6 Previous reintroductions Have reintroduction or translocation attempts been made in the past for this species? No
7 Threat mitigation Are the threats facing the taxon, including any new and emerging threats not considered in the IUCN Red List, potentially reversible? Species is effectively protected
8 Over-collection from the wild Is the taxon suffering from unsustainable collection within its natural range, either for food, for the pet trade or for any other reason, which threatens the species’ continued persistence in the wild? No
9 Population recovery Is the known population of this species in the wild large enough to recover naturally, without ex situ intervention if threats are mitigated? Yes This species can be locally quite abundant and it is likely that the population in the wild is large enough to eventually recover naturally.
10 Biological distinctiveness Does the taxon exhibit, for example, a distinctive reproductive mode, behaviour, aspect of morphology or physiology, within the Class to which the species belongs (Amphibia, Mammalia etc.)? No aspect of biology known to be exceptional This taxon exibits the typical reproductive mode, morphology and behaviour of Blommersia species.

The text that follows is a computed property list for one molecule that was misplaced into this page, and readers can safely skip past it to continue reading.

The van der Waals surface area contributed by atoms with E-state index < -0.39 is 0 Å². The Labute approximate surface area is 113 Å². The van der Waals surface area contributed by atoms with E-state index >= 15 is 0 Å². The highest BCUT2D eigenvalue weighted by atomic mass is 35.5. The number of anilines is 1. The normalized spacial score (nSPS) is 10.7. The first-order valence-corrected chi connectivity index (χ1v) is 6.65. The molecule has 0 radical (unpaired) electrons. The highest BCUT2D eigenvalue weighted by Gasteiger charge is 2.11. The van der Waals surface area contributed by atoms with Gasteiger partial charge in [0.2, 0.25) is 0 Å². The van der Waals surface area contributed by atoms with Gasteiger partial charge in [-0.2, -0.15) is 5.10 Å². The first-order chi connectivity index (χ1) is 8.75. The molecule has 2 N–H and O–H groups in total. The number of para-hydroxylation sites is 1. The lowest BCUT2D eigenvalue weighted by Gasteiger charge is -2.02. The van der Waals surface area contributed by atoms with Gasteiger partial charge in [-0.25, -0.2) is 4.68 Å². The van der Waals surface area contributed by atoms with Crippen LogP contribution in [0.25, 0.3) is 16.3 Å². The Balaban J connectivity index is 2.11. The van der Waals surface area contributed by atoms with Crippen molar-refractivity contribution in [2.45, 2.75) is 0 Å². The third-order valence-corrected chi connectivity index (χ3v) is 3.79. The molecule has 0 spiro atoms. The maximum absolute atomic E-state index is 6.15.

11 Cultural/socio-economic importance Does the taxon have a special human cultural value (e.g. as a national or regional symbol, in a historic context, featuring in traditional stories) or economic value (e.g. food, traditional medicine, tourism) within its natural range or in a wider global context? No
12 Scientific importance Is the species vital to current or planned research other than species-specific ecology/biology/conservation? (e.g. human medicine, climate change, environmental pollutants and conservation science), within the Class to which the species belongs (Amphibia, Mammalia etc.)? No research dependent on this species
13 Ex situ research Does conserving this species (or closely related species) in situ depend upon research that can be most easily carried out ex situ? No